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International Diversification in Debt vs Equity

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Abstract

Can a standard open economy macro model generate realistic international diversification in debt AND equity? We address this question by solving for steady-state portfolios in a two-country, two-good DSGE endowment model with consumption home bias. We compare two different asset trading regimes. In the first, households in each country trade equity claims on their underlying stochastic endowments; in the second, households trade locally-denominated bonds. We derive locally accurate closed-form solutions for steady-state portfolios under each regime. The model can predict realistic home equity bias and bond diversification if the intratemporal elasticity of substitution between home and foreign goods is sufficiently low. However, for commonly used parameter values, the standard two-good model understates bond diversification and overstates equity diversification. Classification-JEL Codes: F36, F41, G11

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Bibliographic Info

Paper provided by Georgetown University, Department of Economics in its series Working Papers with number gueconwpa~09-09-01.

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Date of creation: 01 Sep 2009
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Handle: RePEc:geo:guwopa:gueconwpa~09-09-01

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Postal: Georgetown University Department of Economics Washington, DC 20057-1036
Phone: 202-687-6074
Fax: 202-687-6102
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Web page: http://econ.georgetown.edu/

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Postal: Marcia Suss Administrative Officer Georgetown University Department of Economics Washington, DC 20057-1036
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Web: http://econ.georgetown.edu/

Related research

Keywords: Home bias; international diversification puzzle; portfolio choice; open economy macroeconomics; DSGE models;

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References

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  1. Pierre-Olivier Gourinchas & Nicolas Coeurdacier, 2008. "When Bonds Matter: Home Bias in Goods and Assets," 2008 Meeting Papers 342, Society for Economic Dynamics.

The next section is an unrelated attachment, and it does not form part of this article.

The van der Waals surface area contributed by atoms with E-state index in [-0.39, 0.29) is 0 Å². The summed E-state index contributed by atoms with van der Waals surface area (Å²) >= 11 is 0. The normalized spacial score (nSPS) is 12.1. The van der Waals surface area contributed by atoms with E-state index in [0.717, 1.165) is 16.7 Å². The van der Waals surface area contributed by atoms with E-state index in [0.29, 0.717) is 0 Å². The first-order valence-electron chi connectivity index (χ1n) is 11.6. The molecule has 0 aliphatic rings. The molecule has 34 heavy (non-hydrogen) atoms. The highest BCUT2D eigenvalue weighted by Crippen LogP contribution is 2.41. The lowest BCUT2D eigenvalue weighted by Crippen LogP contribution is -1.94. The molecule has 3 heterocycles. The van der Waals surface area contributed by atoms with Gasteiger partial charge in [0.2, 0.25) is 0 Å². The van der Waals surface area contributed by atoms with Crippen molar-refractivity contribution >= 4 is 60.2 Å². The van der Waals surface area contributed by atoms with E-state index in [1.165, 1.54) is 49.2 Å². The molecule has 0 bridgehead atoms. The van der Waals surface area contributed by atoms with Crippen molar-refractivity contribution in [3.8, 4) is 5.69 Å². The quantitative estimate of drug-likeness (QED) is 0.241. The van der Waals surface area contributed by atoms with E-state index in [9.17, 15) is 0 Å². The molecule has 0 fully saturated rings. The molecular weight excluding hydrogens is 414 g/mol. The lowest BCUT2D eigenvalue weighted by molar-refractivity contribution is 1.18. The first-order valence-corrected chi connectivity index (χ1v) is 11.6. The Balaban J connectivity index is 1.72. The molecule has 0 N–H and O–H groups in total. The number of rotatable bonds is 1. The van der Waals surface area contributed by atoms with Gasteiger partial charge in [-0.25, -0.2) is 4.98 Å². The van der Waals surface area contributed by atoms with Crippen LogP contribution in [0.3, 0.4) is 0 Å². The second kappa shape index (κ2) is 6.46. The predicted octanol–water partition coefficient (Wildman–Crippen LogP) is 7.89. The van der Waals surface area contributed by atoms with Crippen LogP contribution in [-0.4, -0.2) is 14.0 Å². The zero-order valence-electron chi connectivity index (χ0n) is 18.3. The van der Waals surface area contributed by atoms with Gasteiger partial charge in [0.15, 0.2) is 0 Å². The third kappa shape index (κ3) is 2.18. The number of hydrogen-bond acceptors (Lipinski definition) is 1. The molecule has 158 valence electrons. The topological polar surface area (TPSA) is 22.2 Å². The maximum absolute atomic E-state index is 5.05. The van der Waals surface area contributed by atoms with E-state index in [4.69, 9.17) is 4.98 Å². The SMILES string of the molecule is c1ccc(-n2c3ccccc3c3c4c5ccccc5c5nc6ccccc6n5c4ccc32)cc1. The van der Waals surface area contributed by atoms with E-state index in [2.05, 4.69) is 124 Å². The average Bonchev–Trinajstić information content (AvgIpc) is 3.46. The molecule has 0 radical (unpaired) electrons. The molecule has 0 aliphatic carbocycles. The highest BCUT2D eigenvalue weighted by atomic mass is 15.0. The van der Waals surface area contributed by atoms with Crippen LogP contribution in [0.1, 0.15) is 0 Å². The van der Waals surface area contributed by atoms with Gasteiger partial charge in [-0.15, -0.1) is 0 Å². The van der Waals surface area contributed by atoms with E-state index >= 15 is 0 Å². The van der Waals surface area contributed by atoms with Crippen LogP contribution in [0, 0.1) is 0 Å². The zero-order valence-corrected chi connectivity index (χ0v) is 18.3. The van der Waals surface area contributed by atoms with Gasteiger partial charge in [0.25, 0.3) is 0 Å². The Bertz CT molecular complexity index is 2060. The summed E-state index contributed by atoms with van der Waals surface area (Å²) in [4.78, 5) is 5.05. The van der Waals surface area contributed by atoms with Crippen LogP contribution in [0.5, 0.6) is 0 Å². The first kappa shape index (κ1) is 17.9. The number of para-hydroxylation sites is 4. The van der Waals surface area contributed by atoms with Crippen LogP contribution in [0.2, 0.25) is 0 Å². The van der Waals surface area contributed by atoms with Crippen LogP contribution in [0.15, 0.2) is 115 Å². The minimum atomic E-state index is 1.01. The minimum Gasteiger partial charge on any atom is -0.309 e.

2. Coeurdacier, Nicolas & Kollmann, Robert Miguel W. K. & Martin, Philippe J., 2008. "International portfolios, capital accumulation and foreign assets dynamics," Discussion Paper Series 1: Economic Studies 2008,19, Deutsche Bundesbank, Research Centre.
  3. Marianne Baxter & Urban J. Jermann, 1995. "The International Diversification Puzzle is Worse Than You Think," NBER Working Papers 5019, National Bureau of Economic Research, Inc.
  4. Roberto Rigobon & Anna Pavlova, 2004. "Asset Prices and Exchange Rates," Econometric Society 2004 North American Winter Meetings 579, Econometric Society.
  5. Coeurdacier, Nicolas, 2008. "Do Trade Costs in Goods Market Lead to Home Bias in Equities?," CEPR Discussion Papers 6991, C.E.P.R. Discussion Papers.
  6. Martin D. D. Evans (Georgetown University) and Viktoria Hnatkovska (Georgetown University), 2005. "International Capital Flows, Returns and World Financial Integration," Working Papers gueconwpa~05-05-17, Georgetown University, Department of Economics.
  7. Jonathan Heathcote & Fabrizio Perri, 2007. "The International Diversification Puzzle Is Not As Bad As You Think," NBER Working Papers 13483, National Bureau of Economic Research, Inc.
  8. Akito Matsumoto & Charles Engel, 2005. "Portfolio Choice in a Monetary Open-Economy DSGE Model," IMF Working Papers 05/165, International Monetary Fund.
  9. Michael B. Devereux & Alan Sutherland, 2007. "Solving for Country Portfolios in Open Economy Macro Models," IMF Working Papers 07/284, International Monetary Fund.
  10. Kollmann, Robert, 2006. "International Portfolio Equilibrium and the Current Account," CEPR Discussion Papers 5512, C.E.P.R. Discussion Papers.
  11. repec:spo:wpecon:info:hdl:2441/c8dmi8nm4pdjkuc9g708n2m4m is not listed on IDEAS
  12. Lucas, Robert Jr., 1982. "Interest rates and currency prices in a two-country world," Journal of Monetary Economics, Elsevier, vol. 10(3), pages 335-359.
  13. Hnatkovska, Viktoria, 2010. "Home bias and high turnover: Dynamic portfolio choice with incomplete markets," Journal of International Economics, Elsevier, vol. 80(1), pages 113-128, January.
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